# Support (measure theory)

In mathematics, the support (sometimes topological support or spectrum) of a measure μ on a measurable topological space (X, Borel(X)) is a precise notion of where in the space X the measure "lives". It is defined to be the largest (closed) subset of X for which every open neighbourhood of every point of the set has positive measure.

## Motivation

A (non-negative) measure $\displaystyle{ \mu }$ on a measurable space $\displaystyle{ (X, \Sigma) }$ is really a function $\displaystyle{ \mu : \Sigma \to [0, +\infty] }$. Therefore, in terms of the usual definition of support, the support of $\displaystyle{ \mu }$ is a subset of the σ-algebra $\displaystyle{ \Sigma }$:

$\displaystyle{ \operatorname{supp} (\mu) := \overline{\{A \in \Sigma \,\vert\, \mu(A) \neq 0\}}, }$

where the overbar denotes set closure. However, this definition is somewhat unsatisfactory: we use the notion of closure, but we do not even have a topology on $\displaystyle{ \Sigma }$. What we really want to know is where in the space $\displaystyle{ X }$ the measure $\displaystyle{ \mu }$ is non-zero. Consider two examples:

1. Lebesgue measure $\displaystyle{ \lambda }$ on the real line $\displaystyle{ \mathbb{R} }$. It seems clear that $\displaystyle{ \lambda }$ "lives on" the whole of the real line.
2. A Dirac measure $\displaystyle{ \delta_p }$ at some point $\displaystyle{ p \in \mathbb{R} }$. Again, intuition suggests that the measure $\displaystyle{ \delta_p }$ "lives at" the point $\displaystyle{ p }$, and nowhere else.

In light of these two examples, we can reject the following candidate definitions in favour of the one in the next section:

1. We could remove the points where $\displaystyle{ \mu }$ is zero, and take the support to be the remainder $\displaystyle{ X\setminus \{ x \in X \mid \mu (\{x\}) = 0 \} }$. This might work for the Dirac measure $\displaystyle{ \delta_p }$, but it would definitely not work for $\displaystyle{ \lambda }$: since the Lebesgue measure of any singleton is zero, this definition would give $\displaystyle{ \lambda }$ empty support.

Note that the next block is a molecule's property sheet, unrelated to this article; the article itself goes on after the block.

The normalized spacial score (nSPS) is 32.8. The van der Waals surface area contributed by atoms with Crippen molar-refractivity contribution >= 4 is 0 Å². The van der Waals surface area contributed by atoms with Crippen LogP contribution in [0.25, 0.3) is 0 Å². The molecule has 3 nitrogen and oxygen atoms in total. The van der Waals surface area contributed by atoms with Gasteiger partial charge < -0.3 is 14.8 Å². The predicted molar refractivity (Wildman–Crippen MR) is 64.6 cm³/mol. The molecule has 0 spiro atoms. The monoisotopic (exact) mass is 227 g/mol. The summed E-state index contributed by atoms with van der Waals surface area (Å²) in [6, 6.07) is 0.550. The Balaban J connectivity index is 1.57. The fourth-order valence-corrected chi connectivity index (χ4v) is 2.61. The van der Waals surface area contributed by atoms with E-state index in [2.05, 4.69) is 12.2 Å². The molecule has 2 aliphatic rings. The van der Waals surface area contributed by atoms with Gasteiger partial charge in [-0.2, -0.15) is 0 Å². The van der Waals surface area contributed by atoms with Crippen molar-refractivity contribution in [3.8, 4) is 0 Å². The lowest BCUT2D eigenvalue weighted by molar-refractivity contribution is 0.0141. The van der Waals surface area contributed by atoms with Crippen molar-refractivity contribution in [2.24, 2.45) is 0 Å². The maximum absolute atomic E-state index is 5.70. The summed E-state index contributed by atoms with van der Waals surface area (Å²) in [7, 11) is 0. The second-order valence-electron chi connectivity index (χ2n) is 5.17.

2. By comparison with the notion of strict positivity of measures, we could take the support to be the set of all points with a neighbourhood of positive measure:
$\displaystyle{ \{ x \in X \mid \exists N_x \text{ open} \colon (x \in N_x \wedge \mu(N_x) \gt 0) \} }$
(or the closure of this). It is also too simplistic: by taking $\displaystyle{ N_x = X }$ for all points $\displaystyle{ x \in X }$, this would make the support of every measure except the zero measure the whole of $\displaystyle{ X }$.

However, the idea of "local strict positivity" is not too far from a workable definition.

## Definition

Let (XT) be a topological space; let B(T) denote the Borel σ-algebra on X, i.e. the smallest sigma algebra on X that contains all open sets U ∈ T. Let μ be a measure on (X, B(T)). Then the support (or spectrum) of μ is defined as the set of all points x in X for which every open neighbourhood Nx of x has positive measure:

$\displaystyle{ \operatorname{supp} (\mu) := \{ x \in X \mid \forall N_x \in T \colon (x \in N_x \Rightarrow \mu (N_x) \gt 0) \}. }$

Some authors prefer to take the closure of the above set. However, this is not necessary: see "Properties" below.

An equivalent definition of support is as the largest C ∈ B(T) (with respect to inclusion) such that every open set which has non-empty intersection with C has positive measure, i.e. the largest C such that:

$\displaystyle{ (\forall U \in T)(U \cap C \neq \varnothing \implies \mu (U \cap C) \gt 0). }$

## Properties

• $\displaystyle{ \operatorname{supp} (\mu_1 + \mu_2) = \operatorname{supp} (\mu_1) \cup \operatorname{supp} (\mu_2) }$
• A measure μ on X is strictly positive if and only if it has support supp(μ) = X. If μ is strictly positive and x ∈ X is arbitrary, then any open neighbourhood of x, since it is an open set, has positive measure; hence, x ∈ supp(μ), so supp(μ) = X. Conversely, if supp(μ) = X, then every non-empty open set (being an open neighbourhood of some point in its interior, which is also a point of the support) has positive measure; hence, μ is strictly positive.